Image: Organic agriculture reduces our reliance on pesticides to produce a yield.

These methods also help protect the health of the soil, alongside using rotational grazing, keeping them fertile and capable of producing food for years to come.

The denial of artificial pesticide and fertiliser usage in organic farming also helps protect pollinator species and biodiversity, which in turn, improves yields of crops from organic farms.

Organic is often associated with being a costly and risky farming method, however the opposite is the case.

Due to so much if organic farming utilising natural processes which are already occurring, the initial investment and cost of running an organic farm is much less than an intensive farm which requires extreme amounts of energy and other external inputs to produce a yield. This makes organic farming a much more accessible method of farming for people in lesser economically developed countries.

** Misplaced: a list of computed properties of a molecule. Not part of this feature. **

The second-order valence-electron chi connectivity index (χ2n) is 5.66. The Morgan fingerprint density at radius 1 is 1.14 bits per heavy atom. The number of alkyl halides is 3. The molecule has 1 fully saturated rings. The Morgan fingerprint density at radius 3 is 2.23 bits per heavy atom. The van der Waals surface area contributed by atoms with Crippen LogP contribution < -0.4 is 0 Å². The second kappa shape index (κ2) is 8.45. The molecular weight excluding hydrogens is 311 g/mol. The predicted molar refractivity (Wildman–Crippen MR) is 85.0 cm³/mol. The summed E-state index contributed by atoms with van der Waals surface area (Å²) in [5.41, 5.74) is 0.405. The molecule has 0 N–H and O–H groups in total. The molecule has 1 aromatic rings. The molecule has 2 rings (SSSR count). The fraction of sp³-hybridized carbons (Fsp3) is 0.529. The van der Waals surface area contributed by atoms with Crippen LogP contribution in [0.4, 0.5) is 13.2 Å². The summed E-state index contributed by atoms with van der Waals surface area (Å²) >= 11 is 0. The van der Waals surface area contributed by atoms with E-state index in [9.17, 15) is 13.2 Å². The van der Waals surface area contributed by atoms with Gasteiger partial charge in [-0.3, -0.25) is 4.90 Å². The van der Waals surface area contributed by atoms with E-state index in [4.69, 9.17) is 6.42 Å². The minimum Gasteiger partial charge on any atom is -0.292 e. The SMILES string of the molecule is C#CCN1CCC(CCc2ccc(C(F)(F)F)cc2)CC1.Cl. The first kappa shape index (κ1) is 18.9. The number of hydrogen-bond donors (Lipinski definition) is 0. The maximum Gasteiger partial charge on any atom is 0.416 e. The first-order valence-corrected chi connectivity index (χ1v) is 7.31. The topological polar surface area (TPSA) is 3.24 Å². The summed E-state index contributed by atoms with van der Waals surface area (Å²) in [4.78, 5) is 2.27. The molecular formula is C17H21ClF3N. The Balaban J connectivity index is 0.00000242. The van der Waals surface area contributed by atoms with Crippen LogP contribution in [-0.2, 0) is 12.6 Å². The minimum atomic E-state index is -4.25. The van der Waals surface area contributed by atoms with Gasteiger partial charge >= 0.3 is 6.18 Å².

However organic farming cannot provide all the answers to food security alone.

 

A Change in Consumption

Moving to a more organic food system to achieve food security would also require a shift in consumption habits across the world, as suggested by Robert Percival, head of policy at the Soil Association “we need an urgent shift in both production and consumption if we’re to avert the worst consequences of climate change, including a shift towards eating less and better meat.”

Achieving food security is just as much about changing our attitude to food, as well as the food systems which produce it and key to this is eating less and better meat.